In these unprecedented times, many of us are turning to our kitchens — both for food and for the soothing ritual of baking and cooking.

I know I take great comfort in making bread now more than ever; it makes me feel grounded in the present, and it makes me feel strong and empowered to be able to feed my family and myself. I make my pizza crust from scratch, too. It literally takes minutes in a food processor or a KitchenAid mixer.

Last week, I made banana muffins with my turning-brown bananas, slid a few into a Ziploc bag and took a few to the neighbors (keeping my social distance, of course). It was a way to share — and to check on my neighbors.

Community, care and comfort are things we can all lean into right now, and baking is a wonderful way to embrace all of these. Food has always been a source of sharing and caring for me, learned from my late mother and plenty of 4-H food projects along the way. As a dietitian, I believe food can be a journey to health.

We all have a little extra time as we shelter at home. Use that time to nourish yourself and your family with more fruits and vegetables, whole grains (make those banana muffins and homemade pizza crust with half whole-wheat flour). And consider a stir-fry or a Buddha bowl to get more vegetables in your meals.

In addition, don’t forget to hydrate and exercise daily.

I’m sending my thoughts and inspiration for ways to stay well-fed, safe and healthy.


Q: How can I get more iron in my diet?

A: Red meat and other animal proteins such as poultry, eggs, fish and shellfish are the best sources of dietary iron because they contain a readily absorbed form of iron called heme iron. Liver and giblets are also high in heme iron.

The other source of dietary iron, called nonheme iron, is found in plant foods such as legumes, grains, nuts, seeds, greens and fortified foods like breakfast cereals and enriched bread products. Nonheme isn’t absorbed as efficiently as heme iron. Pairing plant sources of iron like beans, lentils, tofu, whole grains and greens with a source of vitamin C like citrus, strawberries or peppers enhances nonheme iron absorption.

Recommended iron intake for males ages 19 and older and females ages 50 and older is 8 milligrams per day. For females ages 19 to 50, the recommended intake is higher, at 18 milligrams per day.

Orange-Sesame Chicken Stir-Fry with Broccoli and Peppers

Stir-fries are a great way to boost your intake of vegetables. This one is from the Tufts University Health & Nutrition Letter.


» ½ cup orange juice

» 1 tablespoon plus 2 teaspoons low-sodium soy sauce

» 1 teaspoon sesame oil

» ½ teaspoon honey

» ¼ teaspoon hot pepper sauce, or to taste

» 8 ounces boneless skinless chicken breast halves or chicken tenders, trimmed and cut into thin slices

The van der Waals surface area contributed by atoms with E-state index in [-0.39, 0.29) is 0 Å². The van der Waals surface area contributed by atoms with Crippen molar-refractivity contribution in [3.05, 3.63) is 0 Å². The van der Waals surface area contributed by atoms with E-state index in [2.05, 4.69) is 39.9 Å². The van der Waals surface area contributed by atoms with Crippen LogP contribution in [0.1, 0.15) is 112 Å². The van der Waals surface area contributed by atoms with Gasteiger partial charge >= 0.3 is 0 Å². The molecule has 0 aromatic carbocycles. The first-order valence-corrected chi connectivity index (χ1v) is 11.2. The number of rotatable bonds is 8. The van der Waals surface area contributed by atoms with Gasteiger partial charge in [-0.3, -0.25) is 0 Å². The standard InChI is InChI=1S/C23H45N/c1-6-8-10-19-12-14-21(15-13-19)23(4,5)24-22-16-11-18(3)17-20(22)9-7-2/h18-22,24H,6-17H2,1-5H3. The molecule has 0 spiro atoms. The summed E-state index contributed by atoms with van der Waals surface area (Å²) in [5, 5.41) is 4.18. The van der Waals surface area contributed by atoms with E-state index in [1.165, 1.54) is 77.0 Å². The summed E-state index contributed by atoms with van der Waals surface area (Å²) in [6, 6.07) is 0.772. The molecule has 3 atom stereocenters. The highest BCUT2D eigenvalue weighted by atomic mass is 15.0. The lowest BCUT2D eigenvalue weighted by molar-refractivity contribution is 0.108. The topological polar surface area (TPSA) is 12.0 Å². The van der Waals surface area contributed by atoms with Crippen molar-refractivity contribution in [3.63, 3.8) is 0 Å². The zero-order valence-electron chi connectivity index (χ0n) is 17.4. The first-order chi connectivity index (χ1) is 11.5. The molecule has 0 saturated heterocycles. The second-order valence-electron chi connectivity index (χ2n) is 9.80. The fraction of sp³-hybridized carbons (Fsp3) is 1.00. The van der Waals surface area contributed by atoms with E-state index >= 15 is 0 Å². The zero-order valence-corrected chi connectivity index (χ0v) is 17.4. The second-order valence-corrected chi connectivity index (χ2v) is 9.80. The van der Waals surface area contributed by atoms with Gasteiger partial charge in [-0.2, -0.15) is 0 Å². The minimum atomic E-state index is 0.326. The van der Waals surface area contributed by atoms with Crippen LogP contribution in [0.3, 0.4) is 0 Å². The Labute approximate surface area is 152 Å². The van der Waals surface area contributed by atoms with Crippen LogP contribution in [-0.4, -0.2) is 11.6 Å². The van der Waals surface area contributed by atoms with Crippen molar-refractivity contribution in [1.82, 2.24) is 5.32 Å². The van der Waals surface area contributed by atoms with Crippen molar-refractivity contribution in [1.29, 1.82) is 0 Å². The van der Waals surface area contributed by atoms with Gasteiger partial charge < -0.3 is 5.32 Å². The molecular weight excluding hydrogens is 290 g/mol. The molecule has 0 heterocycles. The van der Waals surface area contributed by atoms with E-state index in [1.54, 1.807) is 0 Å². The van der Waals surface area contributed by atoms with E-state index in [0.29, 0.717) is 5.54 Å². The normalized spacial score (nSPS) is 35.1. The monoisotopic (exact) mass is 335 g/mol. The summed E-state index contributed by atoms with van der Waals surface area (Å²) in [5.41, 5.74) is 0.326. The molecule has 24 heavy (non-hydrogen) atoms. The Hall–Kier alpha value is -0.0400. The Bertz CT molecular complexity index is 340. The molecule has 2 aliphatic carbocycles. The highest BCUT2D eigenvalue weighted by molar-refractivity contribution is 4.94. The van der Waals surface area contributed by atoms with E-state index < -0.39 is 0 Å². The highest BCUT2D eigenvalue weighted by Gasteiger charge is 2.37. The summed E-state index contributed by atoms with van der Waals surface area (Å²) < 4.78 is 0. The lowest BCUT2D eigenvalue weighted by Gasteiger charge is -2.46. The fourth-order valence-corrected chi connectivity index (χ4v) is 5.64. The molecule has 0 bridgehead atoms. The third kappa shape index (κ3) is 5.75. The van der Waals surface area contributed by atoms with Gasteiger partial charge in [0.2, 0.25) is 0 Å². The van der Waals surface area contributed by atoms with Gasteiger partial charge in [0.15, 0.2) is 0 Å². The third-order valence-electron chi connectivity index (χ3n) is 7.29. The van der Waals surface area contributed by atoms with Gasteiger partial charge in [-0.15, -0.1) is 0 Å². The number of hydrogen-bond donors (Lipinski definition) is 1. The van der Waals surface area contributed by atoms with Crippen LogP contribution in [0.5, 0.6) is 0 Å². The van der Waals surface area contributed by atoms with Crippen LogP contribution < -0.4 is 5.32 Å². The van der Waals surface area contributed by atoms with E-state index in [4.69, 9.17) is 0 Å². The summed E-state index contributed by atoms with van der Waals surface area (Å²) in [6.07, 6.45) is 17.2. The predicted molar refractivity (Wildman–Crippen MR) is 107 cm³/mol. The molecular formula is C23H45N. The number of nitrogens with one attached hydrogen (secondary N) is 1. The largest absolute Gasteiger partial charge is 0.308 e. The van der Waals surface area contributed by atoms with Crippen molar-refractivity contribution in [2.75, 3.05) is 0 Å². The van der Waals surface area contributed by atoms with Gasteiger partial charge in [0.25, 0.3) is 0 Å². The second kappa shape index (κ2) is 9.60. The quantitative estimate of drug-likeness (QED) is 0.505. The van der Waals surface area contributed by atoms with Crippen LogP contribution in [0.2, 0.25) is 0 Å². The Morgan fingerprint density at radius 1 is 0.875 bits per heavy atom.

» 1½ teaspoons cornstarch

» 3 teaspoons vegetable oil, divided

» ½ cup frozen (not thawed) pepper stir-fry vegetables (onions and bell peppers)

» 1 tablespoon ginger, minced or finely grated

» 2 teaspoons garlic, minced

» 2 cups frozen (not thawed) broccoli florets

» ¼ cup water

» 1 tablespoon toasted sesame seeds


Combine orange juice, soy sauce, sesame oil, honey and hot pepper sauce. Place chicken in medium bowl or shallow glass dish. Add 2 tablespoons of the orange juice mixture; toss to coat. Cover and marinate in the refrigerator 10 to 15 minutes. Meanwhile, add cornstarch to remaining orange juice mixture; mix with a fork, or whisk until smooth.

Heat 2 teaspoons vegetable oil in a large skillet or stir-fry pan over medium-high heat until hot. Drain the chicken, and add to the pan; stir-fry until lightly browned and cooked through, about 4 minutes. Transfer to a plate. Add remaining 1 teaspoon vegetable oil to skillet. Add pepper stir-fry vegetables, ginger and garlic; stir-fry until fragrant, about 2 minutes. Add broccoli, and stir for a few seconds. Add the ¼ cup water. Cover and cook until broccoli is heated through and tender, 2 to 3 minutes.

Push vegetables to side of pan. Stir reserved marinade to redistribute cornstarch; add to pan. Cook, stirring sauce in center, until sauce boils and thickens, 1 to 2 minutes. Stir vegetables toward center of skillet, and add reserved chicken. Cook, stirring, until heated through, 30 seconds to 1 minute. Sprinkle with sesame seeds.


Serves 2 (1 cup each). Serve over brown rice, if desired.

Per serving: 350 calories; 30 grams protein; 20 grams carbohydrates; 15 grams fat (2.5 grams saturated); 3 grams fiber; 12 grams total sugars (1 gram added); 570 milligrams sodium

— Charlyn Fargo Ware is a registered dietitian at Hy-Vee in Springfield, Ill., and the media representative for the Illinois Academy of Nutrition and Dietetics. Contact her at, or follow her on Twitter: @NutritionRd, or click here for additional columns. The opinions expressed are her own.

Charlyn Fargo Ware is a registered dietitian with SIU School of Medicine in Springfield, Illinois, and the current president of the Illinois Academy of Nutrition and Dietetics. Contact her at, and follow her on Twitter: @NutritionRd. The opinions expressed are her own.